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  • Writer's pictureNatalie Snedden

How we Help: A Home’s Housing Program

People ask us how we find the people who need housing, the circumstances that have them experiencing homelessness, and our requirements for helping them move into a home.

Our applicants for housing come from a variety of sources, including:

  • Referrals from churches and other social service agencies. We currently work with approximately 10 different entities.

  • Our programs through which we provide cold weather shelter/assistance and other resources.

  • Our website. At this time, we are receiving on average three people a day needing housing.

The circumstances that create homelessness vary widely. Some of our applicants have been without housing for years (considered chronically homeless), while others have lost their housing more recently. The reasons for their homelessness include:

  • Disabilities that keep them from being able to hold a job

  • Low wages

  • Increasingly high rents

  • An acute emergency like an illness preventing them from working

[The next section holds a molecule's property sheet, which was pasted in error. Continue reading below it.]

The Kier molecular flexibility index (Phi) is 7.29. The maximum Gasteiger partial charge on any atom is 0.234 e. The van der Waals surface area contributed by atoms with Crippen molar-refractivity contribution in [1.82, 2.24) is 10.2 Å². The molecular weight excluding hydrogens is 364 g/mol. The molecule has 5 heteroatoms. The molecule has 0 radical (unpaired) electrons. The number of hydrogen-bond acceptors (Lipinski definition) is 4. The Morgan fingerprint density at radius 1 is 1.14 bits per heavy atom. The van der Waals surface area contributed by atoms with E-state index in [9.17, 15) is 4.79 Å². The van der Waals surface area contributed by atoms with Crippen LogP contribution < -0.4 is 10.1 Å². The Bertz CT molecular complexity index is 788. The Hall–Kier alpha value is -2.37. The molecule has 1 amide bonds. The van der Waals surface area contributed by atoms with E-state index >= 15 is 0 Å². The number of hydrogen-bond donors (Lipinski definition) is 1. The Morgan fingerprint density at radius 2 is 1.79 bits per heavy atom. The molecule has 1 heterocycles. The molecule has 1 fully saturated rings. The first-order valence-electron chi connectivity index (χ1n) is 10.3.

• Car breakdown, and no easy access to nearby mass transportation

  • The landlord sold the house they were renting

  • A family member lost a job

  • A parent/grandparent who was renting a home died or brought in a partner who didn’t want roommates

  • Safety concerns and issues with family members or roommates

  • Substance abuse

  • Domestic violence

Many of our clients have a disability and, despite how difficult it can be, have managed to apply and receive a monthly Supplemental Social Security of approximately $914.

This is often not enough to afford an apartment, or even a room in a rooming house.

Hotels cost $100 a day or $500 a week. Some of our applicants couch surf with family and friends or move in with others, but this can be a tenuous arrangement. Many are “rough sleeping.”

Our requirements to be able to help people with the start-up costs for rental units, like first month’s rent and deposit, are the following:

  • They need to answer a list of questions that help us ascertain their situation and whether clients will be able to pay their monthly bills after we help with an eviction expense or first month start-up fees

  • Provide paystubs or proof of income

  • Provide a Welcome Letter from the apartment saying they have been accepted

  • Attend a one hour interview with two volunteers

  • Prepare a budget listing all their income and expenses

While A Home has purchased a house, it is only for 3 people to share, which doesn’t help the thousands of unhoused folks in DeKalb County.

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